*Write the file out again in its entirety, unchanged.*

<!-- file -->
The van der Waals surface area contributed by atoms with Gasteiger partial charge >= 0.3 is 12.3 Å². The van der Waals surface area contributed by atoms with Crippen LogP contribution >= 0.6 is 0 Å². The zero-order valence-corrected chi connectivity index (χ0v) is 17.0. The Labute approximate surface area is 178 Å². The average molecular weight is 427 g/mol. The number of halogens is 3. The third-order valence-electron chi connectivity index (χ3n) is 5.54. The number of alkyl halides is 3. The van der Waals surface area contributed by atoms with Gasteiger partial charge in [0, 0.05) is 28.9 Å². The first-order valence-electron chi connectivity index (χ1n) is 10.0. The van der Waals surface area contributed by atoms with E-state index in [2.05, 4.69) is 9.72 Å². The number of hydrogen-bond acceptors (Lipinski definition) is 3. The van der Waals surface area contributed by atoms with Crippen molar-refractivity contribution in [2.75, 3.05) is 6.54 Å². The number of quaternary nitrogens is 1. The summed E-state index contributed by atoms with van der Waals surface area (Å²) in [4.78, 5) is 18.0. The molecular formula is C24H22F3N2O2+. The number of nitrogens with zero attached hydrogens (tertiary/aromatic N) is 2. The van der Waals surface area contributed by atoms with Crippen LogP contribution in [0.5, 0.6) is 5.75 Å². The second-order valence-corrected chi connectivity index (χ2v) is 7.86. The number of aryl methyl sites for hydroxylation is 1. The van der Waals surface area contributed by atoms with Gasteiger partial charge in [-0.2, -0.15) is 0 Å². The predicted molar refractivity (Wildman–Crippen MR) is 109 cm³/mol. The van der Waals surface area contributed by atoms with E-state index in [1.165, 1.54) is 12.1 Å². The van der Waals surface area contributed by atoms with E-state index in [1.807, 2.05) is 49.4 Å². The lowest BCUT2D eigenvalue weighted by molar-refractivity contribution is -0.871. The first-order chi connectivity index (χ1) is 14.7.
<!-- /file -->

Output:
The van der Waals surface area contributed by atoms with Gasteiger partial charge >= 0.3 is 12.3 Å². The van der Waals surface area contributed by atoms with Crippen LogP contribution >= 0.6 is 0 Å². The zero-order valence-corrected chi connectivity index (χ0v) is 17.0. The Labute approximate surface area is 178 Å². The average molecular weight is 427 g/mol. The number of halogens is 3. The third-order valence-electron chi connectivity index (χ3n) is 5.54. The number of alkyl halides is 3. The van der Waals surface area contributed by atoms with Gasteiger partial charge in [0, 0.05) is 28.9 Å². The first-order valence-electron chi connectivity index (χ1n) is 10.0. The van der Waals surface area contributed by atoms with E-state index in [2.05, 4.69) is 9.72 Å². The number of hydrogen-bond acceptors (Lipinski definition) is 3. The van der Waals surface area contributed by atoms with Crippen molar-refractivity contribution in [2.75, 3.05) is 6.54 Å². The number of quaternary nitrogens is 1. The summed E-state index contributed by atoms with van der Waals surface area (Å²) in [4.78, 5) is 18.0. The molecular formula is C24H22F3N2O2+. The number of nitrogens with zero attached hydrogens (tertiary/aromatic N) is 2. The van der Waals surface area contributed by atoms with Crippen LogP contribution in [0.5, 0.6) is 5.75 Å². The second-order valence-corrected chi connectivity index (χ2v) is 7.86. The number of aryl methyl sites for hydroxylation is 1. The van der Waals surface area contributed by atoms with Gasteiger partial charge in [-0.2, -0.15) is 0 Å². The predicted molar refractivity (Wildman–Crippen MR) is 109 cm³/mol. The van der Waals surface area contributed by atoms with E-state index in [1.165, 1.54) is 12.1 Å². The van der Waals surface area contributed by atoms with E-state index in [1.807, 2.05) is 49.4 Å². The lowest BCUT2D eigenvalue weighted by molar-refractivity contribution is -0.871. The first-order chi connectivity index (χ1) is 14.7.